We represent the organizations that won leading Supreme Court cases in recent years on sexual and reproductive rights: Obergefell v. Hodges in 2015, which secured legal protections for the marriage of same-sex couples, and Whole Woman’s Health v. Hellerstedt in 2016, which struck down Texas’s attempt to use sham health regulations to shut down 75 percent of the state’s abortion clinics. President Trump has taken sharp aim at the rights affirmed in those cases. During the campaign, he attacked the Obergefell opinion and repeatedly and unambiguously promised to put justices on the Supreme Court who would overturn Roe v. Wade. According to the president, it’s the government, not each individual, that should hold the power to decide who can get married and whether women can terminate a pregnancy. (Nancy Northup and Rachel B. Tiven, 2/22)

The Des Moines Register: Lawmakers, You Still Owe Us For Illegal Health Plans
Iowa Code allows state lawmakers to enroll in health insurance plans offered to executive branch employees “excluded from collective bargaining.” Those workers pay 20 percent of the total cost of their monthly premium. A few weeks ago, The Des Moines Register reported that legislators are instead enrolled in health plans negotiated by unions on behalf of union-covered state employees. Many lawmakers are paying as little as $20 in monthly premiums when they should be paying hundreds of dollars. (2/22)

Louisville Courier-Journal: Dangers Lurking In E-Cigs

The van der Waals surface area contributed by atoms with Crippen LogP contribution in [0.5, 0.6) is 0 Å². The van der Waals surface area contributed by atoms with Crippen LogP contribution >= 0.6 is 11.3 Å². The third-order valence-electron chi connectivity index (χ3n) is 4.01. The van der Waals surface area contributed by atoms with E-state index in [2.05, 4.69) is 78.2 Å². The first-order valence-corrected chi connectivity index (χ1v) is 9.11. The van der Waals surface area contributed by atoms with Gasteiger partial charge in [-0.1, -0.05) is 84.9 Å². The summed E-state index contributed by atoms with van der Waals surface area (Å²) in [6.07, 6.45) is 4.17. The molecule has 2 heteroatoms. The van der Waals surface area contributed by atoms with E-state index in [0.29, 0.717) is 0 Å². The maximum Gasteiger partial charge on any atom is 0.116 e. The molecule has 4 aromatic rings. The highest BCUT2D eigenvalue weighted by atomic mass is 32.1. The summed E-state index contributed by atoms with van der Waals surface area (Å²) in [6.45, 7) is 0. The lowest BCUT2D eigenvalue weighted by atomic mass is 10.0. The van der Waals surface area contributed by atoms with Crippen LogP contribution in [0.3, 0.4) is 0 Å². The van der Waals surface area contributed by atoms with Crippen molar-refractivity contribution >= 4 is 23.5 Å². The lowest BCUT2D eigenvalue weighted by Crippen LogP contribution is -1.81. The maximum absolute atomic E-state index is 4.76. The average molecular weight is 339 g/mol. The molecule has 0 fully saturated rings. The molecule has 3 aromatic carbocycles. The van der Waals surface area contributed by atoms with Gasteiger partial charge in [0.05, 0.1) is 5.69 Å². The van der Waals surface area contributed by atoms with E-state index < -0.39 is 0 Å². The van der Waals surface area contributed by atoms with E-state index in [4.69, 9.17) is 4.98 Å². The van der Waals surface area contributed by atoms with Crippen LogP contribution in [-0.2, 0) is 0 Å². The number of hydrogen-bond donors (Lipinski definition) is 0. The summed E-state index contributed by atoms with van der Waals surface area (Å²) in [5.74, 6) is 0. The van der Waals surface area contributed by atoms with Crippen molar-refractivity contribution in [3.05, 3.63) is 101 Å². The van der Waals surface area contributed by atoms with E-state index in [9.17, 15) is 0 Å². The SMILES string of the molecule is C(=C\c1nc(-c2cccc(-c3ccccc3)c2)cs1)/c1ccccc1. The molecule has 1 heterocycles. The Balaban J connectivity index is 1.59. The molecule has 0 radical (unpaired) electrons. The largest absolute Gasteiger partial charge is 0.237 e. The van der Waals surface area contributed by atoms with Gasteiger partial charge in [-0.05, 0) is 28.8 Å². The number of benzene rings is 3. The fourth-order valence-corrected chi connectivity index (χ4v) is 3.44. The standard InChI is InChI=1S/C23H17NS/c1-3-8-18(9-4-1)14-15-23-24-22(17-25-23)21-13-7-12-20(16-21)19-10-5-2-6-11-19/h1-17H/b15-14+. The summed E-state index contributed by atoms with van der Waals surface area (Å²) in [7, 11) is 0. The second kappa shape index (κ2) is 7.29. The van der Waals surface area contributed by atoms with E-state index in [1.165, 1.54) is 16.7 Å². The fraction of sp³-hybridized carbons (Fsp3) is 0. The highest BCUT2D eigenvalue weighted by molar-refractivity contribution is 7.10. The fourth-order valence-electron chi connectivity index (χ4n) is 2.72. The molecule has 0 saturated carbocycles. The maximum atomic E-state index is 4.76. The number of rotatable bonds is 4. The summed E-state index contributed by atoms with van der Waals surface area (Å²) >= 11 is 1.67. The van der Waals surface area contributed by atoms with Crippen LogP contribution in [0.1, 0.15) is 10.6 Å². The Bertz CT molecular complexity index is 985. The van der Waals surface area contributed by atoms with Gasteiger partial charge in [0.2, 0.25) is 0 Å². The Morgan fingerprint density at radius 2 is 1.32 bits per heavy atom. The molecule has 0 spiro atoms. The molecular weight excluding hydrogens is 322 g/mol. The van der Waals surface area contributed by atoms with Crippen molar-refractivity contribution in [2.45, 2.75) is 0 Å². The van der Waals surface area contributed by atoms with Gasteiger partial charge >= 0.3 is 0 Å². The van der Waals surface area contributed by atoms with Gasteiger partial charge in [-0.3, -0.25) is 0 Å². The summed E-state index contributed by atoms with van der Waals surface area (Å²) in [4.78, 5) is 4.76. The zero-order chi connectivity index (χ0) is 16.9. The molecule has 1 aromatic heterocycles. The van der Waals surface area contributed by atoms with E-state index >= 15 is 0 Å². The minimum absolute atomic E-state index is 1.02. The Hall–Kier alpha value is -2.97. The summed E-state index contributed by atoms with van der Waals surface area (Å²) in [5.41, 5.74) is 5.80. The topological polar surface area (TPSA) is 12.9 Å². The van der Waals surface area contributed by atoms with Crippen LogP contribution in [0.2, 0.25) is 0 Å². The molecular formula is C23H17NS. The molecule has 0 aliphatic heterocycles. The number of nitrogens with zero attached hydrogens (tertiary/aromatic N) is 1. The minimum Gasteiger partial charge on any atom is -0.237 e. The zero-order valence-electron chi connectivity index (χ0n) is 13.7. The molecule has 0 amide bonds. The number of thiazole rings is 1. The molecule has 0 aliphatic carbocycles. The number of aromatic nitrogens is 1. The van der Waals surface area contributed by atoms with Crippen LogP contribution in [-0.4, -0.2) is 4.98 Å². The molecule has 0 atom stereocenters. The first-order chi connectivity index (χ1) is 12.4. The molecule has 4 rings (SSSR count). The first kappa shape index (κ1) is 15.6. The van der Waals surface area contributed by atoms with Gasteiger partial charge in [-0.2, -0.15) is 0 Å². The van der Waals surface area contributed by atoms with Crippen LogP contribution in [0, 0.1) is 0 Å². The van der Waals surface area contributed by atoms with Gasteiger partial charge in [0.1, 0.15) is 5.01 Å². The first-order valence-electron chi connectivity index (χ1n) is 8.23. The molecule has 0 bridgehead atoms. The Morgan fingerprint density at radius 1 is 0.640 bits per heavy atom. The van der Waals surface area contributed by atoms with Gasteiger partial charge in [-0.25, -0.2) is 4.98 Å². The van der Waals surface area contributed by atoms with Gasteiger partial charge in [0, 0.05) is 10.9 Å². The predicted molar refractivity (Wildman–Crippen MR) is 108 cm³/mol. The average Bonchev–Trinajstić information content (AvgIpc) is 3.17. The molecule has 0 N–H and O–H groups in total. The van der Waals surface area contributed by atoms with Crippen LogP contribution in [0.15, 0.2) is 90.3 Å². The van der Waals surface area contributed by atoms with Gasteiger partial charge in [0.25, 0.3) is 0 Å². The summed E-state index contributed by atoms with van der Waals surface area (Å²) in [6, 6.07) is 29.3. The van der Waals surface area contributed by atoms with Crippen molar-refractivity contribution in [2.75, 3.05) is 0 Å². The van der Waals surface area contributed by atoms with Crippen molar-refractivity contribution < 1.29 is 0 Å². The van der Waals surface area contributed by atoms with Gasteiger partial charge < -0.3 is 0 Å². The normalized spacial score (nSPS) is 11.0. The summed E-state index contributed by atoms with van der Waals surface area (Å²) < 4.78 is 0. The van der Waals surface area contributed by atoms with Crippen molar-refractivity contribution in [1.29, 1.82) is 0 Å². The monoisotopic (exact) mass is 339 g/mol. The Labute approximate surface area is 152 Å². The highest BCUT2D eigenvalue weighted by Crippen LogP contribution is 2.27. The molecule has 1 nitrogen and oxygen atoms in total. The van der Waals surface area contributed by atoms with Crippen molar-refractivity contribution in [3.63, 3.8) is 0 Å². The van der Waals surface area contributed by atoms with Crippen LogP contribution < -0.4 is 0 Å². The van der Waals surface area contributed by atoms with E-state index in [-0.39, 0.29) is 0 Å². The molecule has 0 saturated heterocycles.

During my nursing career, I have come across numerous heroes, but my first was Surgeon General Everett Koop. More than 50 years ago, he published the first report on Smoking and Health. … Today, my new hero is another Surgeon Gen. Vivek Murthy, who released the first report on E-cigarette Use Among Youth and Young Adults in December 2016. We now have data and ammunition to halt the debate that e-cigarettes are harmless. The report lays out in clear, indisputable terms that e-cigarette use increases the risk of nicotine addiction, harm to brain development and future use of other tobacco products for young users. (Janie Heath, 2/22)

The Washington Post: Helmets Save Lives So Why Don’t All States Require Them?
A new report from the World Health Organization suggests we’ve made some progress in reducing traffic fatalities through seat belt laws, improved highway and vehicle design, and campaigns to reduce drunk or drug-impaired driving. But motorcycles are bucking the trend, even in the world’s wealthiest and most developed countries, including the United States. (Fredrick Kunkle, 2/22)

Stat: Global Health Is An Investment We Can’t Afford To Pass Up